Quotient group
From Academic Kids

In mathematics, given a group G and a normal subgroup N of G, the quotient group, or factor group, of G over N is a group that intuitively "collapses" the normal subgroup N to the identity element. The quotient group is written G/N and is usually spoken in English as G mod N (mod is short for modulo).
Contents 
The product of subsets of a group
In the following discussion, we will use a binary operation on the subsets of G: if two subsets S and T of G are given, we define their product as:
 <math>ST = \{ st : s \isin S {\rm~and~} t \isin T \}<math>
This operation is associative and has identity element {e}, where e is the identity element of G. Thus, the set of all subsets of G forms a monoid under this operation.
A subgroup N of a group G is normal if and only if the coset equality aN = Na holds for all a in G. In terms of the binary operation on subsets defined above, a normal subgroup of G is a subgroup that commutes with every subset of G.
Definition
We define the set G/N to be the set of all left cosets of N in G, i.e.
 <math>G/N = \{ aN : a \isin G \}<math>
The group operation on G/N is the product of subsets defined above. In other words, for each aN and bN in G/N, the product of aN and bN is (aN)(bN). For this operation to be closed, we must show that (aN)(bN) really is a left coset:
 (aN)(bN) = a(Nb)N = a(bN)N = (ab)NN = (ab)N
Note that we have already used the normality of N in this equation. Also note that because of the normality of N, we could have chosen to define G/N as the set of right cosets of N in G. Also note that because the operation is derived from the product of subsets of G, the operation is welldefined (does not depend on the particular choice of representatives), associative and has identity element N.
The inverse of an element aN of G/N is a^{−1}N. This completes the proof that G/N is a group.
Examples
Consider the group of integers Z (under addition) and the subgroup 2Z consisting of all even integers. This is a normal subgroup, because Z is abelian. There are only two cosets, the set of even integers and the set of odd integers, and Z/2Z is the cyclic group with two elements.
As another abelian example, consider the group of real numbers R (again under addition) and the subgroup Z of integers. The cosets of Z in R are all sets of the form a + Z, with 0 ≤ a < 1 a real number. Adding such cosets is done by adding the corresponding real numbers, and subtracting 1 if the result is greater than or equal to 1. The factor group R/Z is isomorphic to S^{1}, the group of complex numbers of absolute value 1 under multiplication. An isomorphism is given by f(a + Z) = exp(2πia) (see Euler's identity).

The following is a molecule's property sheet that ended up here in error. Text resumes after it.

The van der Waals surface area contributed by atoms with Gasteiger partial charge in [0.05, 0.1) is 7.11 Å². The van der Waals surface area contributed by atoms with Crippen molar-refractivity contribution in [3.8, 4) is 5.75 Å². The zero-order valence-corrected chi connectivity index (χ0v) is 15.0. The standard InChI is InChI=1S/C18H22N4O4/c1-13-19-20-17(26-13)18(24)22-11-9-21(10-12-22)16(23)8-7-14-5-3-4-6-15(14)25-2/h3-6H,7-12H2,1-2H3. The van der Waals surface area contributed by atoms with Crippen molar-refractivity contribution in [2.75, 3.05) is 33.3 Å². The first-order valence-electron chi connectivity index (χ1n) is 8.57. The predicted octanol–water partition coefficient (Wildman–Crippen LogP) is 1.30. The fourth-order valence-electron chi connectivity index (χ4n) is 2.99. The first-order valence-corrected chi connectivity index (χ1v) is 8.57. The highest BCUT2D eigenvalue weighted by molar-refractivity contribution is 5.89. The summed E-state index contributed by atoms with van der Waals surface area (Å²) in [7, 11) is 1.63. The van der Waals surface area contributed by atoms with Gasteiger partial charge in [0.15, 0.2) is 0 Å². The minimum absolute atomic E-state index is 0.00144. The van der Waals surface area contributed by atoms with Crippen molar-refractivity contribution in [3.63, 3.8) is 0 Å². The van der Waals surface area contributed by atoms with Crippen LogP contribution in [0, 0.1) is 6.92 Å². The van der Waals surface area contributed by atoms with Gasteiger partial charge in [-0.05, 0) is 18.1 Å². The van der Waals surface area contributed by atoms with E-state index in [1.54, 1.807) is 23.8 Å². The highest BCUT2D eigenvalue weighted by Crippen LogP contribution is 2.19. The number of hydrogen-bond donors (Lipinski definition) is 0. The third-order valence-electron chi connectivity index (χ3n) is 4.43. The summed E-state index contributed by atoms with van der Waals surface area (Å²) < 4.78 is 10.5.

If G is the group of invertible 3×3 real matrices, and N is the subgroup of 3×3 real matrices with determinant 1, then N is normal in G (since it is the kernel of the determinant homomorphism), and G/N is isomorphic to the multiplicative group of nonzero real numbers.
Properties
Trivially, G/G is isomorphic to the trivial group (the group with one element), and G/{e} is isomorphic to G.
The order of G/N is by definition equal to [G : N], the index of N in G. If G is finite, the index is also equal to the order of G divided by the order of N. Note that G/N may be finite, although both G and N are infinite (e.g. Z/2Z).
There is a "natural" surjective group homomorphism π : G → G/N, sending each element g of G to the coset of N to which g belongs, that is: π(g) = gN. The mapping π is sometimes called the canonical projection of G onto G/N. Its kernel is N.
There is a bijective correspondence between the subgroups of G that contain N and the subgroups of G/N; if H is a subgroup of G containing N, then the corresponding subgroup of G/N is π(H). This correspondence holds for normal subgroups of G and G/N as well, and is formalized in the lattice theorem.
Several important properties of quotient groups are recorded in the fundamental theorem on homomorphisms and the isomorphism theorems.
If G is abelian, nilpotent or solvable, then so is G/N.
If G is cyclic or finitely generated, then so is G/N.
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